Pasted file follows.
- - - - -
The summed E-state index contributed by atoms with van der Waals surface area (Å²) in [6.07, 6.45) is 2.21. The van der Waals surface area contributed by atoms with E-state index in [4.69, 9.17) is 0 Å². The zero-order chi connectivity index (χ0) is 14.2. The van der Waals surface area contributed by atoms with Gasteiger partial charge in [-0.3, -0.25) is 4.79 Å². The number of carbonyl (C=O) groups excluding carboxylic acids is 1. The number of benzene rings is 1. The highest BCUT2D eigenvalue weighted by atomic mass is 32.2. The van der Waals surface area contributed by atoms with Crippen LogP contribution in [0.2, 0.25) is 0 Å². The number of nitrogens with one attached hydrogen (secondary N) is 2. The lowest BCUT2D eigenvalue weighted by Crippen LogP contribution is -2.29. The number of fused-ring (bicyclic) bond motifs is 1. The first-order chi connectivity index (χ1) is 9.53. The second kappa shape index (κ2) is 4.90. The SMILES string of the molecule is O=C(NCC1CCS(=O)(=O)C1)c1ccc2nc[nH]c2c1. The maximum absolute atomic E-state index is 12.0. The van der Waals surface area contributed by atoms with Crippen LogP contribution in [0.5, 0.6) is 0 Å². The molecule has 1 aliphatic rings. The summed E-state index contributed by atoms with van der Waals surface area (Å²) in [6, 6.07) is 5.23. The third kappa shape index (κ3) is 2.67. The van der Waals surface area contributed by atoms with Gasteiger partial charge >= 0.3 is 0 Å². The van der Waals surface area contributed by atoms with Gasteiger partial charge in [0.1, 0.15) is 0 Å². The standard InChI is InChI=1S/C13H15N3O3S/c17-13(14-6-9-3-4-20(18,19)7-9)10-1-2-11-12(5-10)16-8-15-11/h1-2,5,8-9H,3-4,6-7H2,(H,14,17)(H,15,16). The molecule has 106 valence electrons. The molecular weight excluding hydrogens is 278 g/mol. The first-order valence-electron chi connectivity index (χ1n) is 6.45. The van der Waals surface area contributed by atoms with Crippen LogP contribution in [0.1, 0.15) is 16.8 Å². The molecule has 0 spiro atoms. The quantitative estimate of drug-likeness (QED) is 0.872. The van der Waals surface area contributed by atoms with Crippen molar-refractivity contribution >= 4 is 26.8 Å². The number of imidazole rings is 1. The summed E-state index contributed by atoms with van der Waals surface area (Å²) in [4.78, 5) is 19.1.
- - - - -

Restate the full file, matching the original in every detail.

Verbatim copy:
The summed E-state index contributed by atoms with van der Waals surface area (Å²) in [6.07, 6.45) is 2.21. The van der Waals surface area contributed by atoms with E-state index in [4.69, 9.17) is 0 Å². The zero-order chi connectivity index (χ0) is 14.2. The van der Waals surface area contributed by atoms with Gasteiger partial charge in [-0.3, -0.25) is 4.79 Å². The number of carbonyl (C=O) groups excluding carboxylic acids is 1. The number of benzene rings is 1. The highest BCUT2D eigenvalue weighted by atomic mass is 32.2. The van der Waals surface area contributed by atoms with Crippen LogP contribution in [0.2, 0.25) is 0 Å². The number of nitrogens with one attached hydrogen (secondary N) is 2. The lowest BCUT2D eigenvalue weighted by Crippen LogP contribution is -2.29. The number of fused-ring (bicyclic) bond motifs is 1. The first-order chi connectivity index (χ1) is 9.53. The second kappa shape index (κ2) is 4.90. The SMILES string of the molecule is O=C(NCC1CCS(=O)(=O)C1)c1ccc2nc[nH]c2c1. The maximum absolute atomic E-state index is 12.0. The van der Waals surface area contributed by atoms with Crippen LogP contribution in [0.5, 0.6) is 0 Å². The molecule has 1 aliphatic rings. The summed E-state index contributed by atoms with van der Waals surface area (Å²) in [6, 6.07) is 5.23. The third kappa shape index (κ3) is 2.67. The van der Waals surface area contributed by atoms with Gasteiger partial charge >= 0.3 is 0 Å². The van der Waals surface area contributed by atoms with Gasteiger partial charge in [0.1, 0.15) is 0 Å². The standard InChI is InChI=1S/C13H15N3O3S/c17-13(14-6-9-3-4-20(18,19)7-9)10-1-2-11-12(5-10)16-8-15-11/h1-2,5,8-9H,3-4,6-7H2,(H,14,17)(H,15,16). The molecule has 106 valence electrons. The molecular weight excluding hydrogens is 278 g/mol. The first-order valence-electron chi connectivity index (χ1n) is 6.45. The van der Waals surface area contributed by atoms with Crippen LogP contribution in [0.1, 0.15) is 16.8 Å². The molecule has 0 spiro atoms. The quantitative estimate of drug-likeness (QED) is 0.872. The van der Waals surface area contributed by atoms with Crippen molar-refractivity contribution >= 4 is 26.8 Å². The number of imidazole rings is 1. The summed E-state index contributed by atoms with van der Waals surface area (Å²) in [4.78, 5) is 19.1.